CHARLESTON -- For now, it's a barn without walls, but that will change soon.

In the meantime, the roof and framework were enough to host fiddlers and antique fans during the Five Mile House's first summer event on May 26.

Work that began in August to relocate the historic barn to the Five Mile House is nearing completion.

The frame and roof give a good idea of how the barn will eventually appear and were enough for activities during the Memorial Day weekend event to take place there, said Tom Vance, president of the Five Mile House Foundation.

"It was exciting," Vance said of seeing the barn put to use.

Vance said the foundation has raised nearly $200,000 to fund its effort to relocate the barn to the Five Mile House site at the intersection of Illinois Route 130 and Westfield Road southeast of Charleston.

The barn represents a long-term goal for the foundation, which owns and oversees the site that features the Five Mile House, one of the oldest remaining structures in Coles County.

Work began in August with the dismantling of the nearly 140-year-old barn at its original location along Westfield Road, about three miles east of the Five Mile House.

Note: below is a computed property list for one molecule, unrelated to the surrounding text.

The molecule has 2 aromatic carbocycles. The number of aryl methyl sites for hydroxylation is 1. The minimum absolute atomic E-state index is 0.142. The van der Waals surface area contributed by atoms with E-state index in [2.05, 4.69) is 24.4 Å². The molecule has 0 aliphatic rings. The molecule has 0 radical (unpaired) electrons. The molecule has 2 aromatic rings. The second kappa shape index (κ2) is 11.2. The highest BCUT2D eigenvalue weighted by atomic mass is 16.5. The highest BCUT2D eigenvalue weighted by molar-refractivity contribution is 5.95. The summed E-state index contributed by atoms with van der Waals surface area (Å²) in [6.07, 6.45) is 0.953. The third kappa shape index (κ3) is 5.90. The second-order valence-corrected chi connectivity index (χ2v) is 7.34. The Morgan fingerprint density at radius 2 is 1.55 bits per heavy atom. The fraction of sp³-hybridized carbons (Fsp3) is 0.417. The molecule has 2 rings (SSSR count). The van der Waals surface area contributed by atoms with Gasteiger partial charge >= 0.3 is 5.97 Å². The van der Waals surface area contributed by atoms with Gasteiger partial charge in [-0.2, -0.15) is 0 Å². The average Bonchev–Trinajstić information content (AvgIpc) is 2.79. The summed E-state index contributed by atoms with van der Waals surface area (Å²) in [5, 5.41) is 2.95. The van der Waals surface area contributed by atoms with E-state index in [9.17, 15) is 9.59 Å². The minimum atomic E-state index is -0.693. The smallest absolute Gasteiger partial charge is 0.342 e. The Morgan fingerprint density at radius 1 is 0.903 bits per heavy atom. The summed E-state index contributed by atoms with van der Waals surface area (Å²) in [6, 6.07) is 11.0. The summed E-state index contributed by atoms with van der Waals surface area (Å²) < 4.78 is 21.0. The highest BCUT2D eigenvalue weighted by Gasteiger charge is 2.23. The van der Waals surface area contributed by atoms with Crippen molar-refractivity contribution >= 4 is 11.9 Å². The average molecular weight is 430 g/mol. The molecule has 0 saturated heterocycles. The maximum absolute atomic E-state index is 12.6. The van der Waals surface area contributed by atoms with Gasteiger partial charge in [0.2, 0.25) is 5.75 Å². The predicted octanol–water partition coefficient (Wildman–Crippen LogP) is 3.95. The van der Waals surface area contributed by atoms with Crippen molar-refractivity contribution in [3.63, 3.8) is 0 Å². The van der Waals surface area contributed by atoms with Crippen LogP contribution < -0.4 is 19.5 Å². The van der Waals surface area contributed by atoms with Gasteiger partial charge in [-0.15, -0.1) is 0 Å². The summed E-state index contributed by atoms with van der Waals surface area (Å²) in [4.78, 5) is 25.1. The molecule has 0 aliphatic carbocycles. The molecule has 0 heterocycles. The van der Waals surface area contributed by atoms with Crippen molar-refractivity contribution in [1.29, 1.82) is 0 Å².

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A Galesburg-area company, Trillium Dell Timberworks, did restoration work on the barn's lumber and returned the materials to the Five Mile House in March.

Vance said the company was at the site for about a month, doing the framework and building the trusses and roof.

Next up will be the barn's siding that will include some of the original pieces that were in good enough condition to restore and use again. Vance said the new and old siding will be layered so "the outside will look like the original."

There's also already a concrete slab on the ground inside the barn. That's where a blacksmith's forge will be located, part of an effort to recreate blacksmith work thought to have once taken place at the Five Mile House.

The barn's ceiling has its original hay rack, and Vance said there are plans to have demonstrations on how hay bales were loaded from the barn.

Vance said there is no set schedule for the project to be completed but the siding should be in place my mid-summer and the blacksmith forge should be ready by the end of summer.

The foundation conducted a fundraising campaign this spring that put the financing "pretty much where we need to be," Vance said. That added to the money raised from earlier campaigns and from a grant from the Charleston Area Charitable Foundation.

"It's exciting to see it all come together, Vance said.

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Contact Dave Fopay at (217) 238-6858. Follow him on Twitter: @FopayDave



Dave Fopay is a reporter for the JG-TC who covers Coles County, the local court system, Charleston schools and more.

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